From 2018 to now there has been a significant improvement in laptop processors (TDP 15W-45W).
However from 2012/13 to 2018 the passmark combined score was only double at the same TDP, or the equivalent power from 45W TDP to 15W TDP, see: Intel Core i7-3840QM @ 2.80GHz vs Intel Core i7-8750H @ 2.20GHz vs Intel Core i7-8650U @ 1.90GHz [cpubenchmark.net] by PassMark Software.
The main performance gripes are:
limited to SATA6/USB3 speeds for the storage-drive (it’s fine but modern NVME PCIE speeds would be nice).
X230 and T430 limited to 16GB RAM (it’s fine but 32GB would be nice).
Modern CPUs no longer use S3 sleep, and AFAIK Xen still hasn’t migrated to whatever intel calls their modern suspend (I’ve forgotten the name).
Heads is compatible on a limited number of laptops. If you know somebody familiar enough with coreboot who could port Heads to a modern laptop, let me know (but I doubt it will be cheap).
Coreboot is also only compatible with a limited number of laptops, porting to new boards is not a trivial amount of work.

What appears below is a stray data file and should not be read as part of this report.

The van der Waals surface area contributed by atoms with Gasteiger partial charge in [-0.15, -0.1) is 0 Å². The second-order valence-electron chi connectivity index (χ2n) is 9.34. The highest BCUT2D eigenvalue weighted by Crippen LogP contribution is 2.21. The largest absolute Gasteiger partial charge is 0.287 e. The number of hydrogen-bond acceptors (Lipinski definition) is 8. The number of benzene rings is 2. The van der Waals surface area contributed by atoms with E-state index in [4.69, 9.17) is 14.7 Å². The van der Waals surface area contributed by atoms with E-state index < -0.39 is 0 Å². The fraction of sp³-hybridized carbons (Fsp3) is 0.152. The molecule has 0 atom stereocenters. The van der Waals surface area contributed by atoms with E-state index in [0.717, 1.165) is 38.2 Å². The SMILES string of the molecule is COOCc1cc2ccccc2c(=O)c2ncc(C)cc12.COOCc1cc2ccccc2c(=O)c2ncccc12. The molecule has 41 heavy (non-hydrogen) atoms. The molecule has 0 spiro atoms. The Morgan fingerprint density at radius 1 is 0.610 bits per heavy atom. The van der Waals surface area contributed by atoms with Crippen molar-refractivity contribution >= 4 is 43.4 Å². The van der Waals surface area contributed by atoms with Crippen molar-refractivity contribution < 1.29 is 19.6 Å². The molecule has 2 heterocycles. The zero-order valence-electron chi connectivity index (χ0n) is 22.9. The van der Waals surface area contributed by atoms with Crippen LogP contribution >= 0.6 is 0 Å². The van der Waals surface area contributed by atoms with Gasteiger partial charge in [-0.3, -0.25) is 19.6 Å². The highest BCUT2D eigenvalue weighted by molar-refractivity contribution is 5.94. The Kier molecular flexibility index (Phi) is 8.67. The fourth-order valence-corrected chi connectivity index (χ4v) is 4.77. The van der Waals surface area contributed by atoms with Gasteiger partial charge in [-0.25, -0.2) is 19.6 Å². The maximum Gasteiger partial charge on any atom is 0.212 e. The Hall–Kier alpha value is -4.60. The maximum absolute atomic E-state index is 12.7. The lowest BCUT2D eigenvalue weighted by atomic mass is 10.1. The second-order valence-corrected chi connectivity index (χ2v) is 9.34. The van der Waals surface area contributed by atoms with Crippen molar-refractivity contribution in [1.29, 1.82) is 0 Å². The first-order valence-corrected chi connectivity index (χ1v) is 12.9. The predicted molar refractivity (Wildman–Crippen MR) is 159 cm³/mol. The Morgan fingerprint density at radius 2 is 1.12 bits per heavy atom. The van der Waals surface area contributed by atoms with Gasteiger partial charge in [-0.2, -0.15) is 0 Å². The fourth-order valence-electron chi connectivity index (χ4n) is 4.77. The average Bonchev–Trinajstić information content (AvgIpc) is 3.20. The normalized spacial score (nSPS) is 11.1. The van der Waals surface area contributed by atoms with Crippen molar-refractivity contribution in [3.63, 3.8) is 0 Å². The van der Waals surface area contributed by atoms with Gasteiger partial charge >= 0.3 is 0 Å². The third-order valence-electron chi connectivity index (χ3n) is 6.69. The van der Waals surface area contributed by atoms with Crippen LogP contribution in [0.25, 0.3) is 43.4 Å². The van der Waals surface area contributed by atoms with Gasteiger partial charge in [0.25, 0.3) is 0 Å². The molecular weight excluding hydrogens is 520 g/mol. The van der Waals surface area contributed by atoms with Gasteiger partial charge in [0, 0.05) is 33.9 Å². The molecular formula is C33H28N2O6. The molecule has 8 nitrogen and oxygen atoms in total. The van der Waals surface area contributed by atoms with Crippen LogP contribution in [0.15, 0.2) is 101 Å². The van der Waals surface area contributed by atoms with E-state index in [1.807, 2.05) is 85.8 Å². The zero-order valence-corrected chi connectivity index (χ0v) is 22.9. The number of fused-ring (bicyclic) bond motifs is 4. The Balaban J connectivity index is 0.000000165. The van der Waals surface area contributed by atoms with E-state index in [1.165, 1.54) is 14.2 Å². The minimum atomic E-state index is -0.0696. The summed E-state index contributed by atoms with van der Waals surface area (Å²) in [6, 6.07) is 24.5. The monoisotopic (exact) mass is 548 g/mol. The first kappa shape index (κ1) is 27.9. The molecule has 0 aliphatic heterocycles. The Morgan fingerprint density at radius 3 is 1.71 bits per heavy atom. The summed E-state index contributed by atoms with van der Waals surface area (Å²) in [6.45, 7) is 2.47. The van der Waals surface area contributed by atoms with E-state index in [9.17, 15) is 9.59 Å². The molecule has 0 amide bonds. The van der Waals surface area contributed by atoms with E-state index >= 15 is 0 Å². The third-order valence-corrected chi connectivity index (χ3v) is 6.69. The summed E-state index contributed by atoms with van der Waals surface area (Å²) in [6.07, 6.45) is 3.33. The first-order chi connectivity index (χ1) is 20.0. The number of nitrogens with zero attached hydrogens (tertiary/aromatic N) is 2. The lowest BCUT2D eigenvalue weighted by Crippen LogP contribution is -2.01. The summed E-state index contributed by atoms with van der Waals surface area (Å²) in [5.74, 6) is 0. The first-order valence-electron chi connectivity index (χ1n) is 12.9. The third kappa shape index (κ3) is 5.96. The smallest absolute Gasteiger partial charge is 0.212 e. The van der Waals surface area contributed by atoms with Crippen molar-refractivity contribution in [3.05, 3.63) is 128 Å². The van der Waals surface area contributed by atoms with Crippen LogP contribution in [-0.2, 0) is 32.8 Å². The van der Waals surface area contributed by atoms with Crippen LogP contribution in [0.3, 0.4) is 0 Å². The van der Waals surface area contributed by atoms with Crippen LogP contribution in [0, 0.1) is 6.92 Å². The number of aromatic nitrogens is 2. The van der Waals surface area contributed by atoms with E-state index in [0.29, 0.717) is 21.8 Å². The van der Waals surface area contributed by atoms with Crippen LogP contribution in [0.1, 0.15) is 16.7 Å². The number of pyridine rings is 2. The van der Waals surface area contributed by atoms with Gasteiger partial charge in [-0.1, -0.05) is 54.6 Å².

Given old thinkpads use 18650 cells, you can recell them and get a 100wh+ battery, meaning the battery life of an old thinkpad with 35/45W cpu can be comparable to a modern laptop with 12-28W cpu.
Security & Bloatware:
Even if you could port Heads to an existing laptop, why would you?
Modern Intel CPUs cannot have the Management Engine removed (at-least that is documented anywhere publicly), at the very best it is: ask nicely to disable.
See, https://twitter.com/markel__ for prime examples of how each new generation of Intel CPU is just more vulnerabilities and bloat.
And for AMD’s PSP, well: who knows?
These are the core concerns AFTER you’ve:
factored for all the new chips/computers on your motherboard with their own firmware
the need for newer linux kernels with more bloat, simply for compatability
I would like a modern, reasonably secure laptop. And it is possible. However it would have a radically different design from anything currently on the market. (If you know anybody experienced with supply chain, let me know).
I can still install QubesOS with hardened Xen and minimal kernels on modern laptops which are compatible. (Though with the disclaimer that models in the past couple of years may not suspend/hibernate properly due to the aformentioned Intel migration from S3).
I can also flash pre-built coreboot images onto compatible devices (but I’m not willing to port coreboot it’s not an area I’m familiar with and either-way I know that the time required is not worth the money people are prepared to pay).